7 Tips for an Allergen-Free Holiday Meal

In the past four years that my husband and I have been married, I’ve had the opportunity to host three Thanksgiving dinners with my in-laws now – and it is usually one particularly crazy event, because among all of us attending there are several allergies and food restrictions.  In fact this year, we had nearly a dozen people consisting of a total of 20 different food restrictions!  It sounds like a daunting task to make a meal friendly for everyone to enjoy, but really all it takes is a bit of organization.

Here are some tips for coordinating a large holiday meal when there are several food allergies and restrictions to consider:

  1. Create a master list of food restrictions and dishes – and give it out to everyone preparing food.  This is to make sure everyone knows exactly what they are preparing and which food restrictions they need to take into account.
  2. With point #1 comes the need for education.  Those preparing each dish need to know how to take into account food restrictions so that there is not cross contamination, etc. especially for allergens.

  3. Make food from scratch.  It’s the best way to control exactly what goes into each dish.  The fewer processed foods that go into making a dish, the easier it is to make sure things weren’t processed on facilities made with allergens, or contain foods that people cannot have.
  4. Have multiple dishes for each “course” – this way you don’t have to satisfy every food restriction with every dish, but can coordinate to make sure that among the dishes for each course, everyone can have one of them.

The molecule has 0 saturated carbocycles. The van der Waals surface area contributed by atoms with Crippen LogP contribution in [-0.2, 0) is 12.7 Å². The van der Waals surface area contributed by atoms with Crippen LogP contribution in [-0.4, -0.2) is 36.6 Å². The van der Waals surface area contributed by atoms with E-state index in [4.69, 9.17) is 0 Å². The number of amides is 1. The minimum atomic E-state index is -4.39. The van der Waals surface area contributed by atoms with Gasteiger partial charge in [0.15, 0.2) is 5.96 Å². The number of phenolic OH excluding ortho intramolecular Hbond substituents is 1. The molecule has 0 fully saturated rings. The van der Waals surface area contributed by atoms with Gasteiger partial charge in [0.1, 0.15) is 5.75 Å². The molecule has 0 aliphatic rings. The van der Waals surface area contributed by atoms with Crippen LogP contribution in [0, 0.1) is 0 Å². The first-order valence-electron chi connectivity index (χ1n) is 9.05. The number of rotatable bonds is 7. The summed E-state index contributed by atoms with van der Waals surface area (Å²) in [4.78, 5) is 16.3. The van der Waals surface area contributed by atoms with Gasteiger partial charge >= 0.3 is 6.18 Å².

5. Rather than creating complicated dishes with many substitutions, opt for dishes that are naturally free of the restricted foods – steamed or oven roasted vegetables work great in lieu of cheesy gluteny casseroles,
  6. Label everything accurately – that way if there is something that is only applicable to certain people (such as dairy free rolls, or low-sugar sweet potatoes) they can easily know which dishes they can enjoy.
  7. Smile! Know that while large dinners are often a main event of holiday get togethers, the real reason for gathering on the holidays is to see friends/family and enjoy each other’s company.  If a dish doesn’t work out right, the turkey gets burnt, a pie turns out to be a flop, it’s ok, don’t stress over it.  Everyone will be understanding, and be glad to just share these precious moments together.


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  1. Pingback: A Very Food Intolerant Holiday

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